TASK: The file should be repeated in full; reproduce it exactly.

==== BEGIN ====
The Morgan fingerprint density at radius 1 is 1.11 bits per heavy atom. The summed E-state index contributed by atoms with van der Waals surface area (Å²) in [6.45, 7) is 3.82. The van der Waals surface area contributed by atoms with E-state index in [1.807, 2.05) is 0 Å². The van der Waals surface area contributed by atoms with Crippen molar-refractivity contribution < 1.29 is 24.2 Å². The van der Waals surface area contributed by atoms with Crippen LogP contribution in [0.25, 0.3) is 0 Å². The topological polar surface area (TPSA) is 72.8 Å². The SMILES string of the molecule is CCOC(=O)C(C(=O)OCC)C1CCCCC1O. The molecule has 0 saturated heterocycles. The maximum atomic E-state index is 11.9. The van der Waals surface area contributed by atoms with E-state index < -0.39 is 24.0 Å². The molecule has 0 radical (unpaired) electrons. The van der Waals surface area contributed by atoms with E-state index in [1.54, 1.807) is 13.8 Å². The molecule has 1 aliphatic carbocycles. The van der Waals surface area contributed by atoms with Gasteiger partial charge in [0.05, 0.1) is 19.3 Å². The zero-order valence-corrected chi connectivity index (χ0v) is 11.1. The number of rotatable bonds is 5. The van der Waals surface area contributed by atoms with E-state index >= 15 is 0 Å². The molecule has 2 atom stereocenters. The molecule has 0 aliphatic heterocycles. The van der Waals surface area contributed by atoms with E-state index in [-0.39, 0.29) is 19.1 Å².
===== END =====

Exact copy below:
The Morgan fingerprint density at radius 1 is 1.11 bits per heavy atom. The summed E-state index contributed by atoms with van der Waals surface area (Å²) in [6.45, 7) is 3.82. The van der Waals surface area contributed by atoms with E-state index in [1.807, 2.05) is 0 Å². The van der Waals surface area contributed by atoms with Crippen molar-refractivity contribution < 1.29 is 24.2 Å². The van der Waals surface area contributed by atoms with Crippen LogP contribution in [0.25, 0.3) is 0 Å². The topological polar surface area (TPSA) is 72.8 Å². The SMILES string of the molecule is CCOC(=O)C(C(=O)OCC)C1CCCCC1O. The molecule has 0 saturated heterocycles. The maximum atomic E-state index is 11.9. The van der Waals surface area contributed by atoms with E-state index < -0.39 is 24.0 Å². The molecule has 0 radical (unpaired) electrons. The van der Waals surface area contributed by atoms with E-state index in [1.54, 1.807) is 13.8 Å². The molecule has 1 aliphatic carbocycles. The van der Waals surface area contributed by atoms with Gasteiger partial charge in [0.05, 0.1) is 19.3 Å². The zero-order valence-corrected chi connectivity index (χ0v) is 11.1. The number of rotatable bonds is 5. The van der Waals surface area contributed by atoms with E-state index >= 15 is 0 Å². The molecule has 2 atom stereocenters. The molecule has 0 aliphatic heterocycles. The van der Waals surface area contributed by atoms with E-state index in [-0.39, 0.29) is 19.1 Å².